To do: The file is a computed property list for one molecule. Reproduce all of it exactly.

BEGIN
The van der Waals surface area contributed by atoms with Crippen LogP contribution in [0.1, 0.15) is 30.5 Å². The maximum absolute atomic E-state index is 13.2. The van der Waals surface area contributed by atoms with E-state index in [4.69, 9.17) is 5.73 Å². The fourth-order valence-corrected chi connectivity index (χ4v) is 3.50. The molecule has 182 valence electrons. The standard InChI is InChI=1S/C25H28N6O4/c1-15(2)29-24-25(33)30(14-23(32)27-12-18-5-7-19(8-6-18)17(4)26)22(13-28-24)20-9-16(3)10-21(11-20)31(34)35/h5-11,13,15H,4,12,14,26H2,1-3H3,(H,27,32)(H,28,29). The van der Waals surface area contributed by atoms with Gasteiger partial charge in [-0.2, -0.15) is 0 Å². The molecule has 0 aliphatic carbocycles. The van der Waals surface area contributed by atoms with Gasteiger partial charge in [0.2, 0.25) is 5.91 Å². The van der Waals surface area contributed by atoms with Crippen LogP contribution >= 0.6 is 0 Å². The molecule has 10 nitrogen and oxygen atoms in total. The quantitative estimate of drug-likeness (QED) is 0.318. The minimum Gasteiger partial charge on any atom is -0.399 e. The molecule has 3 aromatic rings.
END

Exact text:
The van der Waals surface area contributed by atoms with Crippen LogP contribution in [0.1, 0.15) is 30.5 Å². The maximum absolute atomic E-state index is 13.2. The van der Waals surface area contributed by atoms with E-state index in [4.69, 9.17) is 5.73 Å². The fourth-order valence-corrected chi connectivity index (χ4v) is 3.50. The molecule has 182 valence electrons. The standard InChI is InChI=1S/C25H28N6O4/c1-15(2)29-24-25(33)30(14-23(32)27-12-18-5-7-19(8-6-18)17(4)26)22(13-28-24)20-9-16(3)10-21(11-20)31(34)35/h5-11,13,15H,4,12,14,26H2,1-3H3,(H,27,32)(H,28,29). The van der Waals surface area contributed by atoms with Gasteiger partial charge in [-0.2, -0.15) is 0 Å². The molecule has 0 aliphatic carbocycles. The van der Waals surface area contributed by atoms with Gasteiger partial charge in [0.2, 0.25) is 5.91 Å². The van der Waals surface area contributed by atoms with Crippen LogP contribution >= 0.6 is 0 Å². The molecule has 10 nitrogen and oxygen atoms in total. The quantitative estimate of drug-likeness (QED) is 0.318. The minimum Gasteiger partial charge on any atom is -0.399 e. The molecule has 3 aromatic rings.